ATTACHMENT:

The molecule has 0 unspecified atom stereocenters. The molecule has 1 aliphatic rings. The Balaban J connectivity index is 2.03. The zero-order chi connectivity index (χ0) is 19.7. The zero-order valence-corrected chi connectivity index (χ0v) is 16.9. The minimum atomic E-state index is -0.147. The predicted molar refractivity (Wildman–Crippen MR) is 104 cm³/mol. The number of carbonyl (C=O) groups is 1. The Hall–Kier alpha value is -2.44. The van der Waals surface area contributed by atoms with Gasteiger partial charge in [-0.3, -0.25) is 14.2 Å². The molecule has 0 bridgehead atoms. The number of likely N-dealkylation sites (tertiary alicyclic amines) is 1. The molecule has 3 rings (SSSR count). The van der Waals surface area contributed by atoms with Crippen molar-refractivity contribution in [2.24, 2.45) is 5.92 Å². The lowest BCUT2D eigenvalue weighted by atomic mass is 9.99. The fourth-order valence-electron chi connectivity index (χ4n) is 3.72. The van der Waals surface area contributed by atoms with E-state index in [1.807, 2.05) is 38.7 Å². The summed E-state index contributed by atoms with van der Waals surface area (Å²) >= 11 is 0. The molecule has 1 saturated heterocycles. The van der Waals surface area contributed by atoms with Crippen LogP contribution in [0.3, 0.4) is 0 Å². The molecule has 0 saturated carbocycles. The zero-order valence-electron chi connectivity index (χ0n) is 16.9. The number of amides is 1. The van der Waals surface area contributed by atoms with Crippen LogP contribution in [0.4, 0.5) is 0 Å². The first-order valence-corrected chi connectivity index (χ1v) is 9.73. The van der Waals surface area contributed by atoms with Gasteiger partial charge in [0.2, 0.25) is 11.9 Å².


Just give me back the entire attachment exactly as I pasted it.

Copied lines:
The molecule has 0 unspecified atom stereocenters. The molecule has 1 aliphatic rings. The Balaban J connectivity index is 2.03. The zero-order chi connectivity index (χ0) is 19.7. The zero-order valence-corrected chi connectivity index (χ0v) is 16.9. The minimum atomic E-state index is -0.147. The predicted molar refractivity (Wildman–Crippen MR) is 104 cm³/mol. The number of carbonyl (C=O) groups is 1. The Hall–Kier alpha value is -2.44. The van der Waals surface area contributed by atoms with Gasteiger partial charge in [-0.3, -0.25) is 14.2 Å². The molecule has 0 bridgehead atoms. The number of likely N-dealkylation sites (tertiary alicyclic amines) is 1. The molecule has 3 rings (SSSR count). The van der Waals surface area contributed by atoms with Crippen molar-refractivity contribution in [2.24, 2.45) is 5.92 Å². The lowest BCUT2D eigenvalue weighted by atomic mass is 9.99. The fourth-order valence-electron chi connectivity index (χ4n) is 3.72. The van der Waals surface area contributed by atoms with E-state index in [1.807, 2.05) is 38.7 Å². The summed E-state index contributed by atoms with van der Waals surface area (Å²) >= 11 is 0. The molecule has 1 saturated heterocycles. The van der Waals surface area contributed by atoms with Crippen LogP contribution in [0.3, 0.4) is 0 Å². The molecule has 0 saturated carbocycles. The zero-order valence-electron chi connectivity index (χ0n) is 16.9. The number of amides is 1. The van der Waals surface area contributed by atoms with Crippen LogP contribution in [0.4, 0.5) is 0 Å². The first-order valence-corrected chi connectivity index (χ1v) is 9.73. The van der Waals surface area contributed by atoms with Gasteiger partial charge in [0.2, 0.25) is 11.9 Å².